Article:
Wickham Market

pulling together logo

Reopened pubs

As pubs across the county are starting to reopen, we're trying to collate a comprehensive list of those that have reopened or are close to it. Our list can be found on this page.

Although the government has now allowed pubs to reopen, many are still unable to do so safely, while most if not all are only able to accommodate limited numbers of customers. Many of them are still reliant on providing takeaway food and/or drinks. Some offer deliveries, while others are selling from the premises. This page lists details of those we know about.

If you can give any of our pubs some support through these difficult times by buying some takeaway food or drink, please do so. Our pubs need as much support as possible if they're going to still be there for us when the crisis is over.


Please tell us if you know of any pubs here which have reopened after lockdown.

The market place still acts as a focal point but is now used as a car-park for this large, mainly dormitory village. The market was actually quite short lived and functioned mainly in the 14th and 15th cents. Many local buildings have Georgian style, white brick facades. Close to the river Deben, a Victorian watermill together with its race is well preserved.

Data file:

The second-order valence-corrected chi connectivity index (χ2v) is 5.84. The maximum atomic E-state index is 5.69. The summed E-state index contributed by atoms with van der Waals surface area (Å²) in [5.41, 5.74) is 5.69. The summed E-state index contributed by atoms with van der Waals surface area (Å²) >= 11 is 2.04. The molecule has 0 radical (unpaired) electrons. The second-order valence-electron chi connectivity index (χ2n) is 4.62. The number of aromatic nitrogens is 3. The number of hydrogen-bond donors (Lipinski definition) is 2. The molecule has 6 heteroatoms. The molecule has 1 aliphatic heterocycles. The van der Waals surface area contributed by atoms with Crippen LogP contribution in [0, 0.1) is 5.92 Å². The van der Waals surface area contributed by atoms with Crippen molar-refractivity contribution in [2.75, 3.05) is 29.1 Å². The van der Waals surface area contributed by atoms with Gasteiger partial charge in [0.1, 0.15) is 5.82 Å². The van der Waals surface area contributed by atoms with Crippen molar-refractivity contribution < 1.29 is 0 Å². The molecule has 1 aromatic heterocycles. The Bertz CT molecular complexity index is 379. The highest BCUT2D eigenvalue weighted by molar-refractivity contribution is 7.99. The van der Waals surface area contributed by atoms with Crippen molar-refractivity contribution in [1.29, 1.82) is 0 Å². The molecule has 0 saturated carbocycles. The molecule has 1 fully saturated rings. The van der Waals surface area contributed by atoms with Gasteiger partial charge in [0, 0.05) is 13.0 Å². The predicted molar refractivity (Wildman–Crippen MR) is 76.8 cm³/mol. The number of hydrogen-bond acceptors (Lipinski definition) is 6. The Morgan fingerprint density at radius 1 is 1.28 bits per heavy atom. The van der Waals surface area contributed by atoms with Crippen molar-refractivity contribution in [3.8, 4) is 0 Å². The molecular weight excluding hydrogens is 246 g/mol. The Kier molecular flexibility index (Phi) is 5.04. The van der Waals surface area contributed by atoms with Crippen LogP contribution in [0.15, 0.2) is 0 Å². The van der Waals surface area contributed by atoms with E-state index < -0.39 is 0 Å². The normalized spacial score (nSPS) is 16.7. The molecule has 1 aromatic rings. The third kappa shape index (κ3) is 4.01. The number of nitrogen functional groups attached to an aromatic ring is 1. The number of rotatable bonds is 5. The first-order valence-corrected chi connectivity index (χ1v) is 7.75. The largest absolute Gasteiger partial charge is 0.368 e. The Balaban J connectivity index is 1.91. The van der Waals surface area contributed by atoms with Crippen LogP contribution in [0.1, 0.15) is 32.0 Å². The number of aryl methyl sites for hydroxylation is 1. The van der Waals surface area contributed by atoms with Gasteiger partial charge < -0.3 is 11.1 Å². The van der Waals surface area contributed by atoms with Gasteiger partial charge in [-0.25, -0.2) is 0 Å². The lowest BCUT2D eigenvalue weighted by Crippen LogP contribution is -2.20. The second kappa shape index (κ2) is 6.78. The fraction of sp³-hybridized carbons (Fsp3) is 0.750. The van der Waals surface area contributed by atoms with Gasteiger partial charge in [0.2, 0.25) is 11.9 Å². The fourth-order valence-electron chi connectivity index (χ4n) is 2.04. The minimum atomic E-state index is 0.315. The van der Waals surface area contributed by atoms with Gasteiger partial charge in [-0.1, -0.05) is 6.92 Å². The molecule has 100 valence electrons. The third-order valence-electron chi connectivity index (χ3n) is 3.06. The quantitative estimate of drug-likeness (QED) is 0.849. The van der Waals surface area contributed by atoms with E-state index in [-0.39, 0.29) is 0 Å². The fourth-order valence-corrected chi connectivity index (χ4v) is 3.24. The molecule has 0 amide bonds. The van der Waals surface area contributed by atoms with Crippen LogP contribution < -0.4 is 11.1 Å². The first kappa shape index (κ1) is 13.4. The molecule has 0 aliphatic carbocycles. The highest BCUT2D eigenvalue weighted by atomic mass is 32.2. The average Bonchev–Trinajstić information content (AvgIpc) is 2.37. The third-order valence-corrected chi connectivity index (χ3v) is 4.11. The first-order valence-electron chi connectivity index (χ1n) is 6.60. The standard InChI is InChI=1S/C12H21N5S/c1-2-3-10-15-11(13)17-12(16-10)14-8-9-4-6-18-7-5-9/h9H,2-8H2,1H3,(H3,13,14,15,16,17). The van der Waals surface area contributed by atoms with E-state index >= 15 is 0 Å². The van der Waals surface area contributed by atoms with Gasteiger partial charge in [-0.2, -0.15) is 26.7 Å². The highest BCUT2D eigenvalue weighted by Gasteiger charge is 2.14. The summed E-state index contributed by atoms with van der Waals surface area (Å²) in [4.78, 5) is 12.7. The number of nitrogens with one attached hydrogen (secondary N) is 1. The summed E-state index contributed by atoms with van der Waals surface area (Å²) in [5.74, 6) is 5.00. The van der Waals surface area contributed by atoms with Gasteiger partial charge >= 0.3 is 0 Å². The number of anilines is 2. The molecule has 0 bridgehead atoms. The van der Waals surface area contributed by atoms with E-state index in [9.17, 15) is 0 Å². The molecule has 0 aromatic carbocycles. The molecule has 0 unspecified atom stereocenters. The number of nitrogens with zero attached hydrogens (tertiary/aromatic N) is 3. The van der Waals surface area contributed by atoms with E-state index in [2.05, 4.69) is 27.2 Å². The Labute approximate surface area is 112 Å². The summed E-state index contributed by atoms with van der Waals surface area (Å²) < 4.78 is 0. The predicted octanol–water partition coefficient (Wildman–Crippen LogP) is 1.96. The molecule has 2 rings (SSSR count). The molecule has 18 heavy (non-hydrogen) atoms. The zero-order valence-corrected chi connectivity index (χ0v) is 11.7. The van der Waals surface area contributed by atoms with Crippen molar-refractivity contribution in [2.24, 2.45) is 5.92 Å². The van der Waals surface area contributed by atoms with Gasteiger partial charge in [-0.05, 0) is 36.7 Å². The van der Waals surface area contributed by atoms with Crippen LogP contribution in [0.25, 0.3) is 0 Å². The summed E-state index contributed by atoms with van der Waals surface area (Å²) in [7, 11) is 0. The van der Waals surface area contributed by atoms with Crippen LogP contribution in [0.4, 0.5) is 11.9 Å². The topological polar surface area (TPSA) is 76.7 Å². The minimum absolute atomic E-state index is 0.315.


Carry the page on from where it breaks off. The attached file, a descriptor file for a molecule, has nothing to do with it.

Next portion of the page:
The main post of of Posford Gibbet can still be seen in a wood close to the road to Hacheston. The gibbet was probably last used in 1699; Jonah Snell was apparently the last man to be hanged here. The hill up to the Gibbet is still known as Dragarse Hill after he was dragged by his arse up the hill to be hanged for murder.

Mill Lane marks the site of a small smock mill, built in 1774.It had ceased working by 1882 and was abandoned and deteriorated into a ruinous condition until restored as holiday accomodation about 10 years ago. Wickham Mill (AKA Deben Mill) still stands on the river. It dates from the 18th century.

Wickham Market was recorded in Domesday as "Wik(h)am".

Wickham Market railway station is actually a couple of miles away at Campsea Ashe



The 1851 Census also lists James Hilliar (Innkeeper, Hill, pub not named, Head/Married/48/born Hourton, Wiltshire) with James Hilliar (Brewer etc., Hill, pub not named, Son/Unmarried.25/born Warminster, Wiltshire)

The 1851 Census also lists Robert Aldous (Innkeeper, Middle St., pub not named, Head/Married/51/born Brandeston)

The 1874 White's Directory lists William Rush as a brewer and also lists George Hill as a beerhouse keeper (& baker) Volunteer ?

The 1888 Kelly's Directory lists William Rush as a brewer, and also lists George Hill as a beer retailer (& baker) Volunteer ?

The 1891-92 White's D…


Some historical information from English Heritage's National Monuments Record.

(** historic newspaper information from Bob Mitchell)